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Relationship: 970

Title

A descriptive phrase which clearly defines the two KEs being considered and the sequential relationship between them (i.e., which is upstream, and which is downstream). More help

Activation, EGFR leads to Increased goblet cell proliferation

Upstream event
The causing Key Event (KE) in a Key Event Relationship (KER). More help
Downstream event
The responding Key Event (KE) in a Key Event Relationship (KER). More help

Key Event Relationship Overview

The utility of AOPs for regulatory application is defined, to a large extent, by the confidence and precision with which they facilitate extrapolation of data measured at low levels of biological organisation to predicted outcomes at higher levels of organisation and the extent to which they can link biological effect measurements to their specific causes. Within the AOP framework, the predictive relationships that facilitate extrapolation are represented by the KERs. Consequently, the overall WoE for an AOP is a reflection in part, of the level of confidence in the underlying series of KERs it encompasses. Therefore, describing the KERs in an AOP involves assembling and organising the types of information and evidence that defines the scientific basis for inferring the probable change in, or state of, a downstream KE from the known or measured state of an upstream KE. More help

AOPs Referencing Relationship

AOP Name Adjacency Weight of Evidence Quantitative Understanding Point of Contact Author Status OECD Status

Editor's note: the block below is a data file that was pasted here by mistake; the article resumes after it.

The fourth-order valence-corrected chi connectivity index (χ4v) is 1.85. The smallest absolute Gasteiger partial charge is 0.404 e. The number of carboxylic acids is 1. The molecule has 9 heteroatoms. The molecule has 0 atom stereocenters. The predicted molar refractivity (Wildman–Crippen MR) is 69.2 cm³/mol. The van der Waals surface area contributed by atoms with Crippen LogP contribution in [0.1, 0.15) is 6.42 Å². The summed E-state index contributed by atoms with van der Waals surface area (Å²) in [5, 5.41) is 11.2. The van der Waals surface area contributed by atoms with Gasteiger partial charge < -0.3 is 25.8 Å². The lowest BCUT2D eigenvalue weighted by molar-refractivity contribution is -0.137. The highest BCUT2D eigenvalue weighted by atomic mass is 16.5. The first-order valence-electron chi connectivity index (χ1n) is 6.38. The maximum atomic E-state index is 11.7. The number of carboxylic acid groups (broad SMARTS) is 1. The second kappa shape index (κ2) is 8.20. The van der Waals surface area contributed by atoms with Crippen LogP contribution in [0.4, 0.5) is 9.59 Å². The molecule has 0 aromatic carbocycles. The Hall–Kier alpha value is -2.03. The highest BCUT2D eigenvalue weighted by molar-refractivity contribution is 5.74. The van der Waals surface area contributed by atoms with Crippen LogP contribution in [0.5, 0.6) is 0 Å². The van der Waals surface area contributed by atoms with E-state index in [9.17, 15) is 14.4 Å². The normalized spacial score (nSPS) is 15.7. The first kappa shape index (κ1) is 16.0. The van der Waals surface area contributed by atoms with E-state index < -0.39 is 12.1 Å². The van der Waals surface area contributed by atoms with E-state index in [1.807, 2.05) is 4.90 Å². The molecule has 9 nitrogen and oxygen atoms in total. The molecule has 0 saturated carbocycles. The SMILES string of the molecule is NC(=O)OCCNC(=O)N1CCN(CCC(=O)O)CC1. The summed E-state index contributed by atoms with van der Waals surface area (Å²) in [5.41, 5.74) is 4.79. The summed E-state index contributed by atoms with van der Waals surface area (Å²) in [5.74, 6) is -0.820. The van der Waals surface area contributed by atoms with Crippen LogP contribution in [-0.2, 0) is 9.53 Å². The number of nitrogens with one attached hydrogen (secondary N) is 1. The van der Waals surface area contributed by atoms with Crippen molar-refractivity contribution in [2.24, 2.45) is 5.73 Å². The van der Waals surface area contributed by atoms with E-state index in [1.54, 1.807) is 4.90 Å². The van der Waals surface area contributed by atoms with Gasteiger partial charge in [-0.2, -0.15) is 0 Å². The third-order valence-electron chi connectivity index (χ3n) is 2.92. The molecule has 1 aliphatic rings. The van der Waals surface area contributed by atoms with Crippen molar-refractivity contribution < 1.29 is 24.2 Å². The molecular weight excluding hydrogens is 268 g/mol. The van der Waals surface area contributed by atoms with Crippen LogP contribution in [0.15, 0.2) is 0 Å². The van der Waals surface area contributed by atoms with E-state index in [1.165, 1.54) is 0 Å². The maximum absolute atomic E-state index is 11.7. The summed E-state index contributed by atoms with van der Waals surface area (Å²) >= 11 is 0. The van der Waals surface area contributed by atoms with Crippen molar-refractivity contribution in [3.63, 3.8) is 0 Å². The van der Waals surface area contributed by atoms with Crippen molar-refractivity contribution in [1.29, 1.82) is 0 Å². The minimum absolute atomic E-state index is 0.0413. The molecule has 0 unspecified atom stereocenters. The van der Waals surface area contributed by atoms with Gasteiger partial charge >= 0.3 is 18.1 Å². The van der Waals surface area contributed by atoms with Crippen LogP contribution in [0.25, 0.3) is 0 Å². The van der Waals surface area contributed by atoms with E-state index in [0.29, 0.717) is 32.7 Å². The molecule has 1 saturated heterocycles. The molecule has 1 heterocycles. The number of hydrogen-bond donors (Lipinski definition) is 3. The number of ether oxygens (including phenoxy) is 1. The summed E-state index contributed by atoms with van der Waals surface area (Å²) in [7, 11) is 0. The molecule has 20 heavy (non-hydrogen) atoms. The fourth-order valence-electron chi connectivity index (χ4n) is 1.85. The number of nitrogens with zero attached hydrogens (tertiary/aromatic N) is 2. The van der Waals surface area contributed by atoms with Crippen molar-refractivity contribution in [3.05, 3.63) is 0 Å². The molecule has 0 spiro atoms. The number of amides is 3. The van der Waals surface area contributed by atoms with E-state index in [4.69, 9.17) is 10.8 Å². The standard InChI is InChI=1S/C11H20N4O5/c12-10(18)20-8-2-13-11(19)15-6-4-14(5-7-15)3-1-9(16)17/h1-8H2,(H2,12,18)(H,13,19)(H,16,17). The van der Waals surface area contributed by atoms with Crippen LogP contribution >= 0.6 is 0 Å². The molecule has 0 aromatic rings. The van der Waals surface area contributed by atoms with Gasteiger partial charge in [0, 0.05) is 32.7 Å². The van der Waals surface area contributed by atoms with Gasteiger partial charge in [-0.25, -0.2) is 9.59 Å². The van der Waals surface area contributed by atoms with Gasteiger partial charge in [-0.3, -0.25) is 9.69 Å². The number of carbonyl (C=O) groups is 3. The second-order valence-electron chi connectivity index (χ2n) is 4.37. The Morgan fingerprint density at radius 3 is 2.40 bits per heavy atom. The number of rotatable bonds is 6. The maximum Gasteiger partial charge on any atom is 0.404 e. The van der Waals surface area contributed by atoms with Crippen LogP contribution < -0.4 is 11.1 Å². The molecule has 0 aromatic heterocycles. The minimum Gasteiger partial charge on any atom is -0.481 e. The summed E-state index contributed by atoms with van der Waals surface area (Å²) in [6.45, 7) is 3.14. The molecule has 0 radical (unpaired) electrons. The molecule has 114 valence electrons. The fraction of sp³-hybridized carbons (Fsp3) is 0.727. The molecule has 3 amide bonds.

EGFR Activation Leading to Decreased Lung Function adjacent Moderate Low Karsta Luettich (send email) Under development: Not open for comment. Do not cite Under Development

Taxonomic Applicability

Latin or common names of a species or broader taxonomic grouping (e.g., class, order, family) that help to define the biological applicability domain of the KER.In general, this will be dictated by the more restrictive of the two KEs being linked together by the KER.  More help
Term Scientific Term Evidence Link
human Homo sapiens Moderate NCBI
mouse Mus musculus Moderate NCBI
rat Rattus norvegicus High NCBI

Sex Applicability

An indication of the the relevant sex for this KER. More help
Sex Evidence
Mixed Moderate

Life Stage Applicability

An indication of the the relevant life stage(s) for this KER.  More help
Term Evidence
Adult Moderate

Key Event Relationship Description

Provides a concise overview of the information given below as well as addressing details that aren’t inherent in the description of the KEs themselves. More help

The EGF receptor family comprises 4 members, EGFR (also referred to as ErbB1/HER1), ErbB2/Neu/HER2, ErbB3/HER3 and ErbB4/HER4, all of which are transmembrane glycoproteins with an extracellular ligand binding site and an intracellular tyrosine kinase domain. Receptor-ligand binding induces dimerization and internalization, subsequently leading to activation of the receptor through autophosphorylation (Higashiyama et al., 2008). Following EGFR activation, classical downstream activation of the mitogen-activated protein kinase (MAPK)/extracellular signal-regulated kinase (ERK) pathway, also known as Raf/Ras/MAPK/ERK pathway, increases airway epithelial cell proliferation (Lemjabbar et al., 2003; Kim et al., 2005; Hackel et al., 1999) and facilitates epithelial wound repair (Burgel & Nadel, 2004; Van Winkle et al., 1997; Allahverdian et al., 2010). While there is evidence that increased goblet cell proliferation may be the underlying cause of goblet cell hyperplasia (Silva et al., 2012), the key players mediating an increase in airway goblet cell numbers following EGFR activation are still largely unexplored.